Speeches

Speech by Mr. Micheál Martin TD – Meeting The Challenges Of Cultural Diversity In The Irish Healthcare Sector

Introduction

It gives me great pleasure to accept the invitation to address this conference on “Meeting the Challenges of Cultural Diversity in the Irish Healthcare Sector” which is being organised by the Irish Health Services Management Institute in partnership with the National Consultative Committee on Racism and Interculturalism. The conference provides an important opportunity to develop our knowledge and understanding of the issues surrounding cultural diversity in the health sector from the twin perspectives of patients and staff.

Culturally Diverse Society

Cultural diversity has over recent years become an increasingly visible aspect of Irish society bringing with it both opportunities and challenges. It holds out great possibilities for the enrichment of all who live in Ireland but it also challenges us to adapt creatively to the changes required to realise this potential and to ensure that the experience is a positive one for all concerned but particularly for those in the minority ethnic groups. In the last number of years in particular, the focus has tended to be on people coming to this country either as refugees, asylum seekers or economic migrants. Government figures estimate that as many as 340,000 immigrants are expected in the next six years.

However ethnic and cultural diversity are not new phenomena in Ireland. Travellers have a long history as an indigenous minority group in Ireland with a strong culture and identity of their own. The changing experience and dynamics of their relationship with the wider society and its institutions over time can, I think, provide some valuable lessons for us as we seek to address the more numerous and complex issues of cultural diversity which have arisen for us in the last decade.

Cultural Diversity in the Health Sector

Turning more specifically to the health sector which is the focus of this conference, culture and identity have particular relevance to health service policy and provision in that

  • they shape people’s definition of health, perception of illness and responses to illness
  • they influence the manner in which people take up health services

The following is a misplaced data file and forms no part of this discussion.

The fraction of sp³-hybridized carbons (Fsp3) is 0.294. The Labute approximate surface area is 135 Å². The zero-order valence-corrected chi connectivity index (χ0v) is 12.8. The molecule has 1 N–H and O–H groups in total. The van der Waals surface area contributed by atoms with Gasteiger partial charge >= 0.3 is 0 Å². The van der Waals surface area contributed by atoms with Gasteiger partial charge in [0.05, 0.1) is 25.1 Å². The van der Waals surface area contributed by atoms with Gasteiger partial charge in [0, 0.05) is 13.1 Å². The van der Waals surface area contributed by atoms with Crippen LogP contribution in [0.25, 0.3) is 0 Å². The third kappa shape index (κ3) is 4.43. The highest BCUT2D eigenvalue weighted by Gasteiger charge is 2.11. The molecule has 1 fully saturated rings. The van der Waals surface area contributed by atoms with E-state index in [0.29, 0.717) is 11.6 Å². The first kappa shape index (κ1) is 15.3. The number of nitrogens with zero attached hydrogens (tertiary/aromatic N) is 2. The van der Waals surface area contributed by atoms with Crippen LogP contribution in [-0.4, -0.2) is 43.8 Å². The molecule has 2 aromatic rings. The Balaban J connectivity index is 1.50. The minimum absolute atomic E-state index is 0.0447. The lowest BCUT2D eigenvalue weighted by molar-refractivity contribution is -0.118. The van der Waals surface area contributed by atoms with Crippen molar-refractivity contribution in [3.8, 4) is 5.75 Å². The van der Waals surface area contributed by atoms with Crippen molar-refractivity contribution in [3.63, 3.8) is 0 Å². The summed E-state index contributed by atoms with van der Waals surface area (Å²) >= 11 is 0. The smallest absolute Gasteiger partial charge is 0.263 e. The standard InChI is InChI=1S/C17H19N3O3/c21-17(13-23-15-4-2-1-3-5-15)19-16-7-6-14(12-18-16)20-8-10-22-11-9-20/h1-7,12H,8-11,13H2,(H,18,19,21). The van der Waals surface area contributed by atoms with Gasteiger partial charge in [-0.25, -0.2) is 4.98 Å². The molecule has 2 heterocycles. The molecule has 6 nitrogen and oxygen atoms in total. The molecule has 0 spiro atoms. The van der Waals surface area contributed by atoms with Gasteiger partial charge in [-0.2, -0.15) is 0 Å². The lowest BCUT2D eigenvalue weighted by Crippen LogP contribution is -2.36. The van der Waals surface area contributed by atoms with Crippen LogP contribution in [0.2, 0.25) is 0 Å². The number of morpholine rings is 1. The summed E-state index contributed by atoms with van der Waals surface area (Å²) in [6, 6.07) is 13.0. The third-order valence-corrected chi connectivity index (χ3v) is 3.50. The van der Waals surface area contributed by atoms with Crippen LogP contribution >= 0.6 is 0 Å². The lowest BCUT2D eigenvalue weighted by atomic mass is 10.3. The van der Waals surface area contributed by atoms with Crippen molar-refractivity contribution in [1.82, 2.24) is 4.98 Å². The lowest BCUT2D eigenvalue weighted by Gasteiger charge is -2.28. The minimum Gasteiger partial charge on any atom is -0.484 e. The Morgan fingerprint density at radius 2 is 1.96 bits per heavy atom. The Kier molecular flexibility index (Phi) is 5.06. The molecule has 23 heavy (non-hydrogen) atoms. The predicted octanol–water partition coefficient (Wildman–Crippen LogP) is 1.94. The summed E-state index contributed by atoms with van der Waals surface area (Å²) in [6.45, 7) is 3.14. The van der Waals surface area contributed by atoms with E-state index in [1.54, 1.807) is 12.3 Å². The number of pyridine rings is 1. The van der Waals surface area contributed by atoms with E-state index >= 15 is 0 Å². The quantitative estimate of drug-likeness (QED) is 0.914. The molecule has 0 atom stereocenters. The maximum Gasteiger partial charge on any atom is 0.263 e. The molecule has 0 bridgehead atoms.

• they challenge health policy and provision to be accessible and culturally appropriate in an effort to achieve equitable health status outcomes.
  • they pose challenges in relation to the increasing number of non-national health service workers which we are proactively bringing into our system.

Acknowledging Difference

The first requirement is that we in the health service acknowledge cultural diversity and the differences in behaviours and in the less obvious areas of values and beliefs that this often implies. Only by acknowledging these differences in a respectful way and informing ourselves of them can we address them. Our equality legislation – The Employment Equality Act, 1998 and the Equal Status Act, 2000 – prohibits discrimination on nine grounds including race and membership of the Traveller community. The Equal Status Act prohibits discrimination on an individual basis in relation to the nine grounds while for groups it provides for the promotion of equality of opportunity. The Act applies to the provision of services including health services.

Focus on the Patient

I will speak first about cultural diversity in relation to the patient. In this respect it is worth mentioning that the recognition of cultural diversity and appropriate responses to it were issues which were strongly emphasised in the public consultation process which we held earlier this year in the context of developing National Anti-Poverty targets for the health sector and also our new national health strategy.

Awareness Training for Staff

Awareness and sensitivity training for staff is a key requirement for adapting to a culturally diverse patient population. The focus of this training should be the development of the knowledge and skills to provide services sensitive to cultural diversity. Such training can often be most effectively delivered in partnership with members of the minority groups themselves. I am aware that the Traveller community, for example, is involved in in-service training for health care workers. I am also aware that the National Consultative Committee on Racism and Interculturalism has been involved in training with the Eastern Regional Health Authority. We need to have more such initiatives. A step beyond the sensitivity training for existing staff is the training of members of the minority communities themselves as workers in our health services. Again the Traveller community has set an example in this area with its Primary Health Care Project for Travellers.